GN: One of my most striking memories from grad skool is coming home at 2 a.m. to find my roommate, now a tenured prof, smoking dope, reading Hegel, and watching Hawaii Five-O on the tube. Perhaps the most insane social science discussion I have ever had was our mutual discussion of Weber and religion as we watched the "Planet of the Apes" series while rather too stoned during some kind of Apes TV marathon.
AS: Traditional notions of morality have been brushed aside in favor of an extreme relativism which excuses any act i.e. "Well, who are you to say that it's 'wrong' to kill 500,000 Iraqi children. It's only 'wrong' to you, but it's 'right' to someone else, so don't try to impose your morals on me!" (an excerpt of an actual discussion with a "liberal" Gen Xer.) Another factor is of course the dumbing down of the population across the board over the last few decades. The transformation of the US into a "post-industrial" economy over the last 25-30 years has eliminated the need for a skilled workforce. Now we just need a few educated people to work in the information sector, and the rest can flip hamburgers or go to prison.
GN: Well, you have no monopoly of generational idiocy. In my day, sonny, the wigged out peabrains became Hare Krishna freaks or followed Rev. Moon (now in Brazil). I will confess that upon graduating from Cal I was convinced that there were no opportunities for me. While we cannot deny the macroeconomic evolution of the economy, the fact of the matter is that Cal graduates can do pretty well. But I didn't find this out till much later. The whole question of the service economy is complex. But I'm not certain that by itself it explains vapidity. Even if you *are* going to languish in the service sector, 'tis better to do so with a good book. I did so for 5 years. In my days as a pretzel vendor I read Gibbon's Decline and Fall and Boswell's Life of Johnson. As I pointed out on this list, there is a difference between being poor and having no money. Even under the worst case, Cal graduates may have no money, but they don't have to be poor, in the sense that for a couple of bucks even the Burger flippers can go romping through the Roman Empire, purchased at half price at Shakespeare's.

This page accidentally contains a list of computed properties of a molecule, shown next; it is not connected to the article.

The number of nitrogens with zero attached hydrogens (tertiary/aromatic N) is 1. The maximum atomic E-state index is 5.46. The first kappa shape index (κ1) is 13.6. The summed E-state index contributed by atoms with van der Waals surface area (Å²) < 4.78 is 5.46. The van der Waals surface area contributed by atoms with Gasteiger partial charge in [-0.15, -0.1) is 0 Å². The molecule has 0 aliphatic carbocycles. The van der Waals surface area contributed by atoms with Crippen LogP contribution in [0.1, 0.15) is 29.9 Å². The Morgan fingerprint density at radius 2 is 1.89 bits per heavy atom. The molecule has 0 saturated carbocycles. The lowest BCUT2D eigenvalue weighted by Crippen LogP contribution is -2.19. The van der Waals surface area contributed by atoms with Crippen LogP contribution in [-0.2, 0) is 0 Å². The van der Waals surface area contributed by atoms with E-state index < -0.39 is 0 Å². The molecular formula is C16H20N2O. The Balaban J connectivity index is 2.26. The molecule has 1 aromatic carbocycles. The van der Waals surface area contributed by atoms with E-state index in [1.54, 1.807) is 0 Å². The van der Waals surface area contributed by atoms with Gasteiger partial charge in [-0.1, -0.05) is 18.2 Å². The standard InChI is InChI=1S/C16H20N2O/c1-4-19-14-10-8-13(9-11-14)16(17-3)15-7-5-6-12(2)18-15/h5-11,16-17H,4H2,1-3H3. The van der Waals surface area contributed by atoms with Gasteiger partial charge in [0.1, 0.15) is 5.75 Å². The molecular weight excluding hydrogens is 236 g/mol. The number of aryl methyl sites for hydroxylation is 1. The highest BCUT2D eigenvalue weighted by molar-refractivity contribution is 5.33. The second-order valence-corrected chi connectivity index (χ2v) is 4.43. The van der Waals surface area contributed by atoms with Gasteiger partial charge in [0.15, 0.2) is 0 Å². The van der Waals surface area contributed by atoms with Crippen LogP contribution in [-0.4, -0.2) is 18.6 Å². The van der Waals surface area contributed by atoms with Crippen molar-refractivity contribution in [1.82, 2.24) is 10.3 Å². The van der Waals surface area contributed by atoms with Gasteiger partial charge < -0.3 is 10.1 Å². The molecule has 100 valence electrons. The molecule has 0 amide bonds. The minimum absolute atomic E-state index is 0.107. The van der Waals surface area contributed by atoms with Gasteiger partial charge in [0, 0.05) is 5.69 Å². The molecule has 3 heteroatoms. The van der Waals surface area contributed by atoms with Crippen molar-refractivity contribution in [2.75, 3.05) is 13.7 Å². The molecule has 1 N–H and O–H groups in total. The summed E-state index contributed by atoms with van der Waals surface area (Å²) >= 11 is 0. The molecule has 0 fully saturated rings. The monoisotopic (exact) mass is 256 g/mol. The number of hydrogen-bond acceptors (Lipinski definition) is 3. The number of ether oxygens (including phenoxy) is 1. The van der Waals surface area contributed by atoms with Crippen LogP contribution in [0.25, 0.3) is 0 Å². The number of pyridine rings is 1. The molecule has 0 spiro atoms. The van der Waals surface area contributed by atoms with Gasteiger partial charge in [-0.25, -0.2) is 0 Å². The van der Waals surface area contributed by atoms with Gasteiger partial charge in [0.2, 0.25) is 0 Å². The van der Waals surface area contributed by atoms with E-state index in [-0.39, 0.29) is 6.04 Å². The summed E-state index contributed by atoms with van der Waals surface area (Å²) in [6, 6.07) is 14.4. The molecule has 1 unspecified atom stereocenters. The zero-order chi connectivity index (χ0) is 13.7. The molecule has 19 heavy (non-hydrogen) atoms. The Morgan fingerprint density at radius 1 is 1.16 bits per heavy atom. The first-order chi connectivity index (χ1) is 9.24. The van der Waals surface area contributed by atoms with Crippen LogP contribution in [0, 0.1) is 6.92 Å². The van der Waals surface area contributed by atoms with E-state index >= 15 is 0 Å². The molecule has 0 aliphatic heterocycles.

AS: Additionally, college is no longer associated with the pursuit of knowledge or the love of truth. It is now EXPECTED that all kids go to college, as it used to be expected that all kids go to high school. It's not something young people do because they have an intellectual interest, it's something they do because it's expected of them or because they realize they must have a degree in order to make money. In such an environment, intellectual curiosity has little chance of developing.
GN: There's something to this. I think one of the greatest crimes is the 'back of the book" attitude towards learning: read the chapter and answer the questions at the back of the book. You go find the questions, then find the page with the answer, then write it down. That's exactly what college ought not to be, but it is done. In any case people come to college expecting to find the answers at the back of the book, or in their notes, and that they will just role on out. They do not expect the process to be transformational. Which, however, it can be.
Forgive me if I'm rambling. I'm a Gen X undergraduate myself, I work 2 jobs, and I'm exhausted. -- Gregory P. Nowell Associate Professor Department of Political Science, Milne 100 State University of New York 135 Western Ave. Albany, New York 12222